Crime Survey for England and Wales (formerly the British Crime Survey) Frequently Asked Questions
April 2012: the British Crime Survey (BCS) changes its name to the Crime Survey for England and Wales (CSEW)
Following the Home Secretary's acceptance of the recommendations of the National Statistician's Review of Crime Statistics (June 2011), the collation and publication of Crime Statistics has moved to the Office for National Statistics (ONS) from 1 April 2012. The British Crime Survey has changed its name to the Crime Survey for England and Wales (CSEW) accordingly, to better reflect its coverage. See the ONS Release: Crime Statistics, period ending December 2011 web page for further details.
Which years of the CSEW are available?
Datasets are currently available for each survey from 1982 onwards. For a list of up-to-date datasets please refer to the Dataset Titles page.
Where can I obtain statistics and tables from the CSEW?
These are available from a good academic library or from the Home Office publications department: email@example.com. The most recent reports are available online from the Office for National Statistics web pages.
Does the CSEW include information at the person level?
Yes, the CSEW includes information at the household, individual and ‘victim’ level. For each year of the survey there are at least two files. One holds the victim form information and the other the remaining parts of the questionnaire, with the exception of the self-completions. In sweeps where there have been self-completions these are held separately and must be specifically requested for release. However, not all self-completions are currently deposited because of confidentiality and anonymity issues.
What is the most detailed geography I can analyse the data at?
The CSEW dataset contains the following regional level variables: Government Office Region (GOR), Standard Statistical Region (SSR) and Police Force Area.
The Special Licence CSEW contains data with finer geographical detail including information on ward and lower super output area of residence. This dataset also includes information on the type of area a person lives (urban/rural, Acorn classification and ONS ward/district classifications).
Before I order, how do I find out what questions/variables are included?
Variable lists and PDF user guides (including questionnaires) are freely available via the Doc column in the Dataset Titles page.
What format are the data available in?
Most years of the CSEW are available in SPSS, STATA, SAS and ASCII tab-delimited formats.
Do I need to use weights to analyse the CSEW?
Yes. The CSEW includes three types of weights to compensate for unequal selection probabilities, differential response rates and to ensure that quarters are equally weighted for analyses that combine data from more than one quarter. More information on how to weight the CSEW can be found in our guide to Weighting the Social Surveys.
Can I use the CSEW to analyse change over time?
Yes, a key aim of the CSEW is to provide robust trends for the crime types it covers. The CSEW is a better indicator of long-term trends than police recorded crime because it is unaffected by changes in levels of reporting to the police or police recording practices. The victimisation methodology and the crime types included in the main count of crime have remained comparable since the survey began in 1981.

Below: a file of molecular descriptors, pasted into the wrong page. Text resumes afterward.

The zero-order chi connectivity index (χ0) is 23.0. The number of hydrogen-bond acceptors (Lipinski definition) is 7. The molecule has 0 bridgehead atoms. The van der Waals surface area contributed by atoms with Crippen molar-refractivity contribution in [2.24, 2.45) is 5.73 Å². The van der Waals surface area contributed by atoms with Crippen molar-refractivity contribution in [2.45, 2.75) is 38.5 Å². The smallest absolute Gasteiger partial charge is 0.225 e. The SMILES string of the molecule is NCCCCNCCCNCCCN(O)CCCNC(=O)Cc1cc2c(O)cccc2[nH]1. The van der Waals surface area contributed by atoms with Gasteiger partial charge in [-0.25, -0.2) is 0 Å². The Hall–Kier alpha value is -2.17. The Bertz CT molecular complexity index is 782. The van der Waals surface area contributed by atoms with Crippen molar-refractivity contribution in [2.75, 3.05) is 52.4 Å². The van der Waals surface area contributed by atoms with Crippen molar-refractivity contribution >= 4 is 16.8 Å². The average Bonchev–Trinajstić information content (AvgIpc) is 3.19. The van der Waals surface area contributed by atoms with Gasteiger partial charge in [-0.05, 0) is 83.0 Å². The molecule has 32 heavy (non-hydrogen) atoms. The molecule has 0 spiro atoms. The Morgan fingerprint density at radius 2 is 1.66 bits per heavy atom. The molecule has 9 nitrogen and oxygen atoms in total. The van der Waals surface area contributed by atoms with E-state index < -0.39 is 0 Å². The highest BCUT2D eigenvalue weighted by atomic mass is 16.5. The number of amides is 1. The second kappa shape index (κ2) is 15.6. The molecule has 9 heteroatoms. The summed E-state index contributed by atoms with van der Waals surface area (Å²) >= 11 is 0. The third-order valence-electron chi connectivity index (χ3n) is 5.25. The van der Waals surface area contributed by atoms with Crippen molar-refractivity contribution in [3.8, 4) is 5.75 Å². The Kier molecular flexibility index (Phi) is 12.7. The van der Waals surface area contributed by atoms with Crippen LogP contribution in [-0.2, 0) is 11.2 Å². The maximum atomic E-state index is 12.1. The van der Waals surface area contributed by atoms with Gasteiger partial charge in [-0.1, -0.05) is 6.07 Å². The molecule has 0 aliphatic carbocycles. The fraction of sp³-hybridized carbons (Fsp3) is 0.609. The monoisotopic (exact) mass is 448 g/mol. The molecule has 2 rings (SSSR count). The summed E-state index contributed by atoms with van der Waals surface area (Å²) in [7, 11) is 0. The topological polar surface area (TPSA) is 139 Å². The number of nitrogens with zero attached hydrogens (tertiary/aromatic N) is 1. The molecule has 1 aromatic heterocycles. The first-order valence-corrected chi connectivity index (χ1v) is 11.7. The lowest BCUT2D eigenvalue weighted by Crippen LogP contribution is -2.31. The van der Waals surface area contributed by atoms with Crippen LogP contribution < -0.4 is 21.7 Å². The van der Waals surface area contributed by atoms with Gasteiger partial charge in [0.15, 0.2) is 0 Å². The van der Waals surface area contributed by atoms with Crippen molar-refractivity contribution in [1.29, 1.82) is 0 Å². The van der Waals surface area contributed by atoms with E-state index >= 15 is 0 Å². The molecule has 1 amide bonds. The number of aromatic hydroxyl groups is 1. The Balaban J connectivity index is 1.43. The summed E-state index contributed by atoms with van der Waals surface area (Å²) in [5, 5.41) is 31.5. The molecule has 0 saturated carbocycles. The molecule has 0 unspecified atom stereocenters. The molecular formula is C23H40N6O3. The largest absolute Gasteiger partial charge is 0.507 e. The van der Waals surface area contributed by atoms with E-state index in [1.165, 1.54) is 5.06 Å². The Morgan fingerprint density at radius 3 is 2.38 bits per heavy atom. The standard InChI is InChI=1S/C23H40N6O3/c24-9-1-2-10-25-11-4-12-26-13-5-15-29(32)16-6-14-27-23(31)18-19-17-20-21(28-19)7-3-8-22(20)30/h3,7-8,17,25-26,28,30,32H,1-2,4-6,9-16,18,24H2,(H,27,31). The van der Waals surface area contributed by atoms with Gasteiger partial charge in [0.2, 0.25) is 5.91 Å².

A useful resource for those intending to use the CSEW to monitor trends over time is the booklet ‘Measuring crime for 25 years’. This document was published in 2007 and examines how the CSEW has changed and what has happened to trends in crime and people’s perceptions of crime over 25 years of the survey. Further information on the practicalities of using the CSEW for time series analysis can be found in our guide to Analysing Change over Time.
What population is covered in the CSEW?
The CSEW covers the private household population in England and Wales although the first (1982) and third (1988) surveys also included Scotland. Northern Ireland and Scotland now both have their own crime surveys. The CSEW covers the population aged 16 and over but, since January 2009, those aged 10 to 15 have been included in the survey. The first results for this age-group will be published in spring 2010.
Can I use the CSEW for teaching purposes?
Yes, a BCS teaching dataset has been creating using data from the BCS 2000 and a new dataset is now available using the BCS 2007-2008. The BCS teaching datasets can help class tutors to incorporate empirical data into their courses and thus develop student's skills in quantitative methods of analysis and their knowledge of large-scale government surveys. A user guide accompanies the teaching datasets which has been tried and tested in our academic department.
What datasets are available when I download the CSEW?
From the 2008-09 CSEW onwards, under the End User Licence, analysts can download the following CSEW datasets:
• Core non-victim dataset
• Youth non-victim dataset
• Core victim dataset
• Youth victim dataset
The difference between the victim and non-victim datasets is that each case on the non-victim form refers to an individual respondent, whereas each case on the victim form refers to an individual incident reported by a respondent.
The Youth datasets contain both data from the core files and an additional boost of those aged 16-24. There is therefore no need to add the core and youth datasets together. Any analysis focussing on those aged 16-24 only can be done using the youth datasets and analysis on all those aged 16 or over can be done using the core datasets.
Is there a more general FAQ?
There is a generic FAQ for all surveys available.